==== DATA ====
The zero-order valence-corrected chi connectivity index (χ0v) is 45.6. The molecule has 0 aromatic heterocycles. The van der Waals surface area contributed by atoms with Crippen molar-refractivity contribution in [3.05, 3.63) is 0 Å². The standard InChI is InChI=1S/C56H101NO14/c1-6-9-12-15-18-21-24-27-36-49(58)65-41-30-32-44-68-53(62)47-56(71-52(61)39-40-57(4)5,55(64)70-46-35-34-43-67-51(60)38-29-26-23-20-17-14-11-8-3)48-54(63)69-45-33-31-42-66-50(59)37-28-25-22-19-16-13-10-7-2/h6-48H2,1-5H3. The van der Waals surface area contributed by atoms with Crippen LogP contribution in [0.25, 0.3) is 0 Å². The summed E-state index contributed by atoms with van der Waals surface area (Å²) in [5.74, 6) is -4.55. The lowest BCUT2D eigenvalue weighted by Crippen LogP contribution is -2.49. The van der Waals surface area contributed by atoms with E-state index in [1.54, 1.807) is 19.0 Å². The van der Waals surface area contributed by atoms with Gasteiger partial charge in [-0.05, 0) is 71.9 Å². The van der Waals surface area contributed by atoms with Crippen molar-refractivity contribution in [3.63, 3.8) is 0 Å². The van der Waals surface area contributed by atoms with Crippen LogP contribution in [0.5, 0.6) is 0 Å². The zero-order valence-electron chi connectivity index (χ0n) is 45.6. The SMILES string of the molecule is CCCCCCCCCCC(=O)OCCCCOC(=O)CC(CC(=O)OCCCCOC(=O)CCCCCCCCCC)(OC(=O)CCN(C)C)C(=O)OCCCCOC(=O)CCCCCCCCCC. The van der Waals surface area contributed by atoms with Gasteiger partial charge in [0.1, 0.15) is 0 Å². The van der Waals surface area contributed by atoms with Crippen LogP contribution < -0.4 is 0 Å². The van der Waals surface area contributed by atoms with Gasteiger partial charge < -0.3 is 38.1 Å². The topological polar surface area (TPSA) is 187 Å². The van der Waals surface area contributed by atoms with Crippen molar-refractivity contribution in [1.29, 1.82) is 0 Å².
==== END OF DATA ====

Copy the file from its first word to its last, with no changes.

The zero-order valence-corrected chi connectivity index (χ0v) is 45.6. The molecule has 0 aromatic heterocycles. The van der Waals surface area contributed by atoms with Crippen molar-refractivity contribution in [3.05, 3.63) is 0 Å². The standard InChI is InChI=1S/C56H101NO14/c1-6-9-12-15-18-21-24-27-36-49(58)65-41-30-32-44-68-53(62)47-56(71-52(61)39-40-57(4)5,55(64)70-46-35-34-43-67-51(60)38-29-26-23-20-17-14-11-8-3)48-54(63)69-45-33-31-42-66-50(59)37-28-25-22-19-16-13-10-7-2/h6-48H2,1-5H3. The van der Waals surface area contributed by atoms with Crippen LogP contribution in [0.25, 0.3) is 0 Å². The summed E-state index contributed by atoms with van der Waals surface area (Å²) in [5.74, 6) is -4.55. The lowest BCUT2D eigenvalue weighted by Crippen LogP contribution is -2.49. The van der Waals surface area contributed by atoms with E-state index in [1.54, 1.807) is 19.0 Å². The van der Waals surface area contributed by atoms with Gasteiger partial charge in [-0.05, 0) is 71.9 Å². The van der Waals surface area contributed by atoms with Crippen molar-refractivity contribution in [3.63, 3.8) is 0 Å². The van der Waals surface area contributed by atoms with Crippen LogP contribution in [0.5, 0.6) is 0 Å². The zero-order valence-electron chi connectivity index (χ0n) is 45.6. The SMILES string of the molecule is CCCCCCCCCCC(=O)OCCCCOC(=O)CC(CC(=O)OCCCCOC(=O)CCCCCCCCCC)(OC(=O)CCN(C)C)C(=O)OCCCCOC(=O)CCCCCCCCCC. The van der Waals surface area contributed by atoms with Gasteiger partial charge in [0.1, 0.15) is 0 Å². The van der Waals surface area contributed by atoms with Crippen LogP contribution < -0.4 is 0 Å². The van der Waals surface area contributed by atoms with Gasteiger partial charge < -0.3 is 38.1 Å². The topological polar surface area (TPSA) is 187 Å². The van der Waals surface area contributed by atoms with Crippen molar-refractivity contribution in [1.29, 1.82) is 0 Å².